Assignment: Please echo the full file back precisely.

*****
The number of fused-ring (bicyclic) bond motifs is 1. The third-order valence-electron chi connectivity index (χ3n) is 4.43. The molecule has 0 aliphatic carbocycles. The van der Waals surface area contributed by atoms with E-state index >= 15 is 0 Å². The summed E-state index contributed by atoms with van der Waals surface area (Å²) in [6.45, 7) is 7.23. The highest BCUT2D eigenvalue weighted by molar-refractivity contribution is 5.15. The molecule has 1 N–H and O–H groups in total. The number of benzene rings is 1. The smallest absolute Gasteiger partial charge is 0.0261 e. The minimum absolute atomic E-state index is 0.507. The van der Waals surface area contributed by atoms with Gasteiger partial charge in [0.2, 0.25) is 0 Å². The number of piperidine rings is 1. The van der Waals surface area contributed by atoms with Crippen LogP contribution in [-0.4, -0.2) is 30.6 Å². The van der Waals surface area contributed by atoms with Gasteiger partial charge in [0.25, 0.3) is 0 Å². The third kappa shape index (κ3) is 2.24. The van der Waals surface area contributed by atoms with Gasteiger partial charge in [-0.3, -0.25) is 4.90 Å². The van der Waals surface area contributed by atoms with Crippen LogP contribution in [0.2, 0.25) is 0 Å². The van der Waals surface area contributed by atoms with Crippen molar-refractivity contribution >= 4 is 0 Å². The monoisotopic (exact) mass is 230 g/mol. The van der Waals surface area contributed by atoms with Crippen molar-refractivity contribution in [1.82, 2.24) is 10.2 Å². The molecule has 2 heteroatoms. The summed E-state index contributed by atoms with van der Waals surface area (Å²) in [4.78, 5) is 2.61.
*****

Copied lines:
The number of fused-ring (bicyclic) bond motifs is 1. The third-order valence-electron chi connectivity index (χ3n) is 4.43. The molecule has 0 aliphatic carbocycles. The van der Waals surface area contributed by atoms with E-state index >= 15 is 0 Å². The summed E-state index contributed by atoms with van der Waals surface area (Å²) in [6.45, 7) is 7.23. The highest BCUT2D eigenvalue weighted by molar-refractivity contribution is 5.15. The molecule has 1 N–H and O–H groups in total. The number of benzene rings is 1. The smallest absolute Gasteiger partial charge is 0.0261 e. The minimum absolute atomic E-state index is 0.507. The van der Waals surface area contributed by atoms with Gasteiger partial charge in [0.2, 0.25) is 0 Å². The number of piperidine rings is 1. The van der Waals surface area contributed by atoms with Crippen LogP contribution in [-0.4, -0.2) is 30.6 Å². The van der Waals surface area contributed by atoms with Gasteiger partial charge in [0.25, 0.3) is 0 Å². The third kappa shape index (κ3) is 2.24. The van der Waals surface area contributed by atoms with Gasteiger partial charge in [-0.3, -0.25) is 4.90 Å². The van der Waals surface area contributed by atoms with Crippen LogP contribution in [0.2, 0.25) is 0 Å². The van der Waals surface area contributed by atoms with Crippen molar-refractivity contribution >= 4 is 0 Å². The monoisotopic (exact) mass is 230 g/mol. The van der Waals surface area contributed by atoms with Crippen molar-refractivity contribution in [1.82, 2.24) is 10.2 Å². The molecule has 2 heteroatoms. The summed E-state index contributed by atoms with van der Waals surface area (Å²) in [4.78, 5) is 2.61.